another few kitchens I like - I am becoming fond of the Thunder White or River White granite with white cabinets and a white or gray basic tile backsplash


    Urban Farmhouse Kitchen · More Info


    New River White Granite Countertops · More Info


  • Andie

    @DK Haas I agree- I think it flows well together and could be highlighted by any number of colors as accents.


  • DK Haas

    Perhaps (I like to give strangers the benefit of the doubt, but truth be told some enjoy "ripping others apart") perhaps ..... Re: suggesting replacing the black appliances ..... are concerned that a harmony or serenity of a white kitchen won't be attained, for black and white are high contrast. Whenever the visual flow is broken by a contrast, it lessens the feeling of space. Although the backsplash tile marries the two colors together it creates more visual movement. I think replacing the backsplash (alone) would change and update the space a lot more than a whole new countertop. Pick a non-busy solid tile that is similar to the white cabinets.

    Is your current countertop brown or black?

  • eam44

    Great decision. So River White granite and a monochromatic bs. Nothing in your kitchen will actually be white, so don’t choose your cabinet color until you have a slab. Once you do, take your paint chips with you to the stoneyard and find a color that harmonizes with the background colors of your stone. Then, when your cabinets are painted and you have your counters in we can find the right off-white tile for you in your budget.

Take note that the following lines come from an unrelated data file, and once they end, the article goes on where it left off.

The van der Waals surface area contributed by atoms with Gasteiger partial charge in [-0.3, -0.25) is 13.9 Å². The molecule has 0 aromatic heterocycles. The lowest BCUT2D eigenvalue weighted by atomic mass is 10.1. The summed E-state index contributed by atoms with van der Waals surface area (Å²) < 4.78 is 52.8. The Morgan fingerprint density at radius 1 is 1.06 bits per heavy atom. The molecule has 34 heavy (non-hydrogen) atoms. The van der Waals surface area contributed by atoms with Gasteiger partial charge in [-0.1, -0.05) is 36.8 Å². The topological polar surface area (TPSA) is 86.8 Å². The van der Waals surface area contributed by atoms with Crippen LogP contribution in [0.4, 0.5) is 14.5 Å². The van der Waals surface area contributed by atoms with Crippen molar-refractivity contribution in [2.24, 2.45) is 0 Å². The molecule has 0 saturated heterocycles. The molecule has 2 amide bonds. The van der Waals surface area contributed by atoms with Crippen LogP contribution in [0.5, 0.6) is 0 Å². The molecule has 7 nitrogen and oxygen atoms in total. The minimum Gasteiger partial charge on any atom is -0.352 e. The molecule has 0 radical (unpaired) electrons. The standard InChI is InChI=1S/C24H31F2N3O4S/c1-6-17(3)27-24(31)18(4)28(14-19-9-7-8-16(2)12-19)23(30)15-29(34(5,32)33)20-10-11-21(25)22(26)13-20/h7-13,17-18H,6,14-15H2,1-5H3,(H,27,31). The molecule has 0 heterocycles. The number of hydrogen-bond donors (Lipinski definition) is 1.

• DK Haas

    Do you like white uppers with black lowers? This will visually-blend the black appliances to an extent . Add a countertop and solid backsplash you like.

    Elegant Gourmet Kitchen · More Info



    Elegant Gourmet Kitchen · More Info


  • Andie

    @DK Haas the current countertop is a black with specks of brown and terracotta in it. The countertops need to be replaced, though.. the current laminate is peeling and dull because of years of use. (it's cheap laminate)


    I'm leaning toward basic white tile for a backsplash


  • DK Haas

    One thing consider when painting the cabinets-. Change the hinges to hidden hinges.



  • eam44

    its a good instinct, but what I’m telling you is that whites rarely match. to avoid the heartache of mismatched whites, again, choose your cabinet color from your slab, and don’t buy tile until your counters are installed and you can see sample tiles in your own space in your own light. Good luck.

  • Andie








    alternate views of kitchen and lighting

  • Andie

    Husband is considering raising the granite all the way up for the backsplash instead of doing tile. Thoughts?

  • mackdolan

    A stone splash doubles your counters cost. It’s the same cost as the counter square footage. Plus, unless you want to put in a stainless slide in range instead of the black one with a backguard that sticks up in the way, it’s a complete design waste too.

    Some people just need to make their own mistakes. Putting 12K of stone and splash onto those old cabinets is financially foolish. If you are willing to spend that much, then do a more budget stone, and spend the rest of that on Ikea cabinets. All of those added drawers and extra storage will actually make a difference in how the kitchen works.